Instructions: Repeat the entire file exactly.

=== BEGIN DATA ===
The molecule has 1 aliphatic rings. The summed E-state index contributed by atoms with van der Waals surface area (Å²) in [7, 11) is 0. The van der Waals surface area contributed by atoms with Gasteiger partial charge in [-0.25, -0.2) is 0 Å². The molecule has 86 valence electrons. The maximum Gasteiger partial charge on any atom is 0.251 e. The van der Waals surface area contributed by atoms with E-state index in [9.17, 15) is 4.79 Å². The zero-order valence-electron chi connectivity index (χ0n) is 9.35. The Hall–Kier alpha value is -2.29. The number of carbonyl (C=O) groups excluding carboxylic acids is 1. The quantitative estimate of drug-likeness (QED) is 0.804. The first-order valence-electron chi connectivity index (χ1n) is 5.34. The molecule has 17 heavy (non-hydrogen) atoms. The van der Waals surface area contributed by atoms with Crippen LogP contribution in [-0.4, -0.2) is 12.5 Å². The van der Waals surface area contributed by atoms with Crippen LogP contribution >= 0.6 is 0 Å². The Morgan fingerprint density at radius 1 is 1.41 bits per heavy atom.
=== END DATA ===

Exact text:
The molecule has 1 aliphatic rings. The summed E-state index contributed by atoms with van der Waals surface area (Å²) in [7, 11) is 0. The van der Waals surface area contributed by atoms with Gasteiger partial charge in [-0.25, -0.2) is 0 Å². The molecule has 86 valence electrons. The maximum Gasteiger partial charge on any atom is 0.251 e. The van der Waals surface area contributed by atoms with E-state index in [9.17, 15) is 4.79 Å². The zero-order valence-electron chi connectivity index (χ0n) is 9.35. The Hall–Kier alpha value is -2.29. The number of carbonyl (C=O) groups excluding carboxylic acids is 1. The quantitative estimate of drug-likeness (QED) is 0.804. The first-order valence-electron chi connectivity index (χ1n) is 5.34. The molecule has 17 heavy (non-hydrogen) atoms. The van der Waals surface area contributed by atoms with Crippen LogP contribution in [-0.4, -0.2) is 12.5 Å². The van der Waals surface area contributed by atoms with Crippen LogP contribution >= 0.6 is 0 Å². The Morgan fingerprint density at radius 1 is 1.41 bits per heavy atom.